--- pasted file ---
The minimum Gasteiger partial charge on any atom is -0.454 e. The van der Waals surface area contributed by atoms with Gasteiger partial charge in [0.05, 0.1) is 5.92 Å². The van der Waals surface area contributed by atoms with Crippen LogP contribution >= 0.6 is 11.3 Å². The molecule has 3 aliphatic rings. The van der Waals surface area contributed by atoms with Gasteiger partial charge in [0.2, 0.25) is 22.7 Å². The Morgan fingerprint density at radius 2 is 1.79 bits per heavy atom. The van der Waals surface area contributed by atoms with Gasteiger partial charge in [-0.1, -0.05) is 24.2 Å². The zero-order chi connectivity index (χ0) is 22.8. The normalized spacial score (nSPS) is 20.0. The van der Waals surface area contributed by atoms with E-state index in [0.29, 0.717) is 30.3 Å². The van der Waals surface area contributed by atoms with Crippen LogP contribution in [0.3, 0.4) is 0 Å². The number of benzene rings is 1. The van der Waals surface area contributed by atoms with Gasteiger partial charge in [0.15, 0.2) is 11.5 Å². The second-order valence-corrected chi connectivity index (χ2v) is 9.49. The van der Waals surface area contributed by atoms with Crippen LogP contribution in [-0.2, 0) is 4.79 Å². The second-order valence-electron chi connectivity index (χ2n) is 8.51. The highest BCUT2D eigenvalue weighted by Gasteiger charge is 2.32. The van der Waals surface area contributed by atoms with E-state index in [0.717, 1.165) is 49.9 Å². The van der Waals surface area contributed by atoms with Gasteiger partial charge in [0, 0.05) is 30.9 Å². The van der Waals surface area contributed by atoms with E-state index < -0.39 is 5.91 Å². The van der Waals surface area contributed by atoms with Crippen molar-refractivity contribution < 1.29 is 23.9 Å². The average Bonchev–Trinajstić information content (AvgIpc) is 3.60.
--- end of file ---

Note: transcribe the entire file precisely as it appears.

The minimum Gasteiger partial charge on any atom is -0.454 e. The van der Waals surface area contributed by atoms with Gasteiger partial charge in [0.05, 0.1) is 5.92 Å². The van der Waals surface area contributed by atoms with Crippen LogP contribution >= 0.6 is 11.3 Å². The molecule has 3 aliphatic rings. The van der Waals surface area contributed by atoms with Gasteiger partial charge in [0.2, 0.25) is 22.7 Å². The Morgan fingerprint density at radius 2 is 1.79 bits per heavy atom. The van der Waals surface area contributed by atoms with Gasteiger partial charge in [-0.1, -0.05) is 24.2 Å². The zero-order chi connectivity index (χ0) is 22.8. The normalized spacial score (nSPS) is 20.0. The van der Waals surface area contributed by atoms with E-state index in [0.29, 0.717) is 30.3 Å². The van der Waals surface area contributed by atoms with Crippen LogP contribution in [0.3, 0.4) is 0 Å². The number of benzene rings is 1. The van der Waals surface area contributed by atoms with Gasteiger partial charge in [0.15, 0.2) is 11.5 Å². The second-order valence-corrected chi connectivity index (χ2v) is 9.49. The van der Waals surface area contributed by atoms with Crippen LogP contribution in [-0.2, 0) is 4.79 Å². The second-order valence-electron chi connectivity index (χ2n) is 8.51. The highest BCUT2D eigenvalue weighted by Gasteiger charge is 2.32. The van der Waals surface area contributed by atoms with E-state index in [0.717, 1.165) is 49.9 Å². The van der Waals surface area contributed by atoms with Gasteiger partial charge in [0, 0.05) is 30.9 Å². The van der Waals surface area contributed by atoms with E-state index < -0.39 is 5.91 Å². The van der Waals surface area contributed by atoms with Crippen molar-refractivity contribution < 1.29 is 23.9 Å². The average Bonchev–Trinajstić information content (AvgIpc) is 3.60.